Saturday, December 15, 2012
The Musical Carol
Madison Square Gardens had a popular stage version of A Christmas Carol that ran from 1994 to 2003. I recall seeing the number "Mr. Fezziwig's Annual Christmas Ball" performed at a parade. In 2004, it received an adaptation for television.
Unfortunately, it feels like it was meant for the stage. Kelsey Grammer plays Scrooge and it feels as if he was brought in just for name value. Jason Alexander plays Marley and Jennifer Love Hewitt plays Emily, Scrooge's girlfriend who has been curiously renamed. Jane Krakowski, Jesse L. Martin (the original Tom Collins from RENT) and Geraldine Chaplin play the three ghosts. The ghosts also appear at the beginning and end as a lamplighter, a sandwich board man, and an old woman who is supposed to be blind, though she seems to make some very good eye contact.
Apparently, Madison Square had their Ghost of Christmas Past played by a man and some feel this production broke tradition. I had no problems, but I couldn't help but feel the songs in the section were forgettable. A big example of a number translated poorly from stage to screen is "Mr. Fezziwig's Annual Christmas Ball." The repeated "rat tat tat tat tat" feels silly on screen, while when it is being done by live performers in front of you, it's rousing. Even Mrs. Fezziwig repeating the title line just feels ridiculous: shouldn't the guests know where they are?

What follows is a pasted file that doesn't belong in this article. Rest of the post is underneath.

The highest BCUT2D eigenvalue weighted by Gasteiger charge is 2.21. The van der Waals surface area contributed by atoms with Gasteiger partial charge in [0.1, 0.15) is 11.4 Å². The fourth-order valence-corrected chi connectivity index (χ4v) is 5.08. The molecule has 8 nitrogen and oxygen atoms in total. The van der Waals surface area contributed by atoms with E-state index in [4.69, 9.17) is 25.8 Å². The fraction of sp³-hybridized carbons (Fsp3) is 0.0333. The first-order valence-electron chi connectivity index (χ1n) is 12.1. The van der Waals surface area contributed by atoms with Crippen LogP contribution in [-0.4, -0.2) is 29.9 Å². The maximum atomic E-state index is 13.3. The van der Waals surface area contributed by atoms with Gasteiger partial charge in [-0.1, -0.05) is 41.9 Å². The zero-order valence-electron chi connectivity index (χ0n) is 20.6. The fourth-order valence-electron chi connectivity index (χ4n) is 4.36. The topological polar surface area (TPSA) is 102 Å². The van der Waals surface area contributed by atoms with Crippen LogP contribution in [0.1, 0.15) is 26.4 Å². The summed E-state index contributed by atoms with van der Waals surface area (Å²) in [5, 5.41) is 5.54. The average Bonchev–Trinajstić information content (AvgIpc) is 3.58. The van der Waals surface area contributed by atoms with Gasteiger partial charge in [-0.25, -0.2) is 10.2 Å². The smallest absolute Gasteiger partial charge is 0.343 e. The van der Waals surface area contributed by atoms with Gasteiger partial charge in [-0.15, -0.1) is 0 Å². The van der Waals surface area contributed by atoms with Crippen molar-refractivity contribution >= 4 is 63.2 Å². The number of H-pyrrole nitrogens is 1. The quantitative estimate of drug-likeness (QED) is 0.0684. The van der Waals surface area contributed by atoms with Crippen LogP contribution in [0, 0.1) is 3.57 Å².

I can't find the scene from the film on YouTube, but here is the number on stage.
Christmas Past has been heavily altered: the only scene directly from Dickens' book is Fezziwig's ball. Scrooge's father is taken to jail and Scrooge goes to work as a child. Later, when he and Marley open their firm, they deny Fezziwig a loan to save his business, deeming it an unwise investment. This display of greed over compassion is what prompts Emily to end her engagement with Scrooge. I'm always leery when adaptations rewrite entire portions of the story. While the scene with Fezziwig in trouble is actually not bad, it's retrodden ground that was done much better in 1951. Also, making Scrooge a hard person so early seems quite unwise. This makes him quite set in his ways and an overnight conversion less likely. The point of Dickens is that Scrooge had lost his way: this makes it look like he hasn't had it in a long time.
The Ghost of Christmas Present opens with a number called "Abundance and Charity," which on film feels too long and doesn't really bear on the plot. When a number stops the story, then its inclusion needs to be questioned. I'm sure on stage (I believe it was originally performed to be a rousing tap dance) it was quite rousing, but on screen, it's just taking a break the audience doesn't need, especially since they'll also have commercials. This is just about the only real problem with this part.
The Ghost of Christmas "Yet To Be" is the biggest deviation from Dickens: it is, instead, an old woman who remains mute, but manages to gesture. The future scenes are rushed onscreen into a single sequence in the graveyard: even Old Joe is there, which is an odd thing indeed for film. But we do get probably the best song in the film here in "God Bless Us Everyone," even though I find the way it is executed implausible for film.
The London scenes definitely say that the film was based on a play. We never see the office of Scrooge and Marley. Instead, the opening and closing acts takes place mainly outside, suggesting that this is how it was done onstage.
In the end, this version is unimpressive, particularly since Scrooge's story has been expanded on better in the 1951 version with Alastair Sim, and Mr. Magoo, Albert Finney and the Muppets have provided excellent musical versions (with better songs) already.
Overall, skip it.